Year round homeschooling can put fear into the hearts of many public school students. For homeschoolers, however, it can be a natural occurrence, not to mention, necessary.
Q. I am homeschooling and am tempted to homeschool my kids year round. What is your opinion on year round homeschooling, and how should I go about it?
A. When homeschooling, it doesn’t makes sense to turn off learning at certain parts of the year, so year-round homeschooling makes sense. Still, you may want to cut back some during the summer months and holiday seasons.
I like to reserve our summer months for finishing any curriculum that we didn’t finish during the school year, like the last two chapters of science, or the remainder of the Spanish DVD’s. In addition to that, I like for the children to keep doing math year round. If they were to finish Algebra 1 in May, for example, I would have them continue into Algebra 2 the very next week and do that over the summer.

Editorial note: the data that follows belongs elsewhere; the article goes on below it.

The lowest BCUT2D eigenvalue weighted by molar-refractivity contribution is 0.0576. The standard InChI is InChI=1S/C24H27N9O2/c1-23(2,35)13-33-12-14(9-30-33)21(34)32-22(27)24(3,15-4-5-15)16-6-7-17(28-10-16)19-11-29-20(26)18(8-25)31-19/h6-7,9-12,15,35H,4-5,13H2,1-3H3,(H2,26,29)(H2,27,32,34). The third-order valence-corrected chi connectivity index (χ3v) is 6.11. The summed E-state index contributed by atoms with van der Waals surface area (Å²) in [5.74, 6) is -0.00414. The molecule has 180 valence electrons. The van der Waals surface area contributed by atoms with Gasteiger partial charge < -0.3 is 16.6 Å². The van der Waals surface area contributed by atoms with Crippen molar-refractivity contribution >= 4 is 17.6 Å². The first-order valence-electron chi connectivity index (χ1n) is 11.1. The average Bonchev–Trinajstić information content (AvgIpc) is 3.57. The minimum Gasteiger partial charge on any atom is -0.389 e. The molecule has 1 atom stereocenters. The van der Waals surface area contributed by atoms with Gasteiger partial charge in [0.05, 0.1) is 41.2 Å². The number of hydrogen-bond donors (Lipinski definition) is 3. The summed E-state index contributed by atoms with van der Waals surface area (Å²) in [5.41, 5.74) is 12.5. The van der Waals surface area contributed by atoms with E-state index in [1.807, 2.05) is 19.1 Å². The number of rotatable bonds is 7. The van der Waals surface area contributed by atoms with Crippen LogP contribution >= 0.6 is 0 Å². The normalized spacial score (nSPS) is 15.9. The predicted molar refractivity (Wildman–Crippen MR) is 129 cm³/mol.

Homeschooling year round serves a couple of purposes. First, it allows the children to learn at their own pace without feeling rushed. If they need more time to finish certain subjects, they are free to take it. In addition, in areas such as math, where a student can forget important information over the summer, homeschooling year round allows you to move forward without having to spend a month reviewing at the beginning of each school year.
Homeschooling year round doesn’t mean that the child should do lessons every week day, all year round. After all, it only takes 180 days to complete a school year. Instead, it allows the family to take extra time off during the holidays and to drop everything and go on an impromptu vacation without worrying about falling behind academically. In my family, we typically take off from Thanksgiving to January 1st, take an extra week at Easter, and then take off the last two weeks of summer before officially starting the next school year.